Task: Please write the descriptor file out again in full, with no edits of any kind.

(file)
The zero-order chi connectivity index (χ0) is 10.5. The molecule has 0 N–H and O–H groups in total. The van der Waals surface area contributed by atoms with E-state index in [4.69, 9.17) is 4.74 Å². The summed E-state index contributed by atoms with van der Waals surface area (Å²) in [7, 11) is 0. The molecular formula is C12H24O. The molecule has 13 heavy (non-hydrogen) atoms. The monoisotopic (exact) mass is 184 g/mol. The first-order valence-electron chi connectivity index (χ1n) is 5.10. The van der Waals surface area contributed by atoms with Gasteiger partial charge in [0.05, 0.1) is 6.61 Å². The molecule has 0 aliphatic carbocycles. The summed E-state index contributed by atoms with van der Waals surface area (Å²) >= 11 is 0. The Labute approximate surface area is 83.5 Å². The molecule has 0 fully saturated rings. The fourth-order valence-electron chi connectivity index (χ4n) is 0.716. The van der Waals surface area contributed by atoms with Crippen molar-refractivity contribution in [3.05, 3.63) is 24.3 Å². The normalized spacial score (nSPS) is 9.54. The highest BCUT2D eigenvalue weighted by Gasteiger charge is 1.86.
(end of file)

The zero-order chi connectivity index (χ0) is 10.5. The molecule has 0 N–H and O–H groups in total. The van der Waals surface area contributed by atoms with E-state index in [4.69, 9.17) is 4.74 Å². The summed E-state index contributed by atoms with van der Waals surface area (Å²) in [7, 11) is 0. The molecular formula is C12H24O. The molecule has 13 heavy (non-hydrogen) atoms. The monoisotopic (exact) mass is 184 g/mol. The first-order valence-electron chi connectivity index (χ1n) is 5.10. The van der Waals surface area contributed by atoms with Gasteiger partial charge in [0.05, 0.1) is 6.61 Å². The molecule has 0 aliphatic carbocycles. The summed E-state index contributed by atoms with van der Waals surface area (Å²) >= 11 is 0. The Labute approximate surface area is 83.5 Å². The molecule has 0 fully saturated rings. The fourth-order valence-electron chi connectivity index (χ4n) is 0.716. The van der Waals surface area contributed by atoms with Crippen molar-refractivity contribution in [3.05, 3.63) is 24.3 Å². The normalized spacial score (nSPS) is 9.54. The highest BCUT2D eigenvalue weighted by Gasteiger charge is 1.86.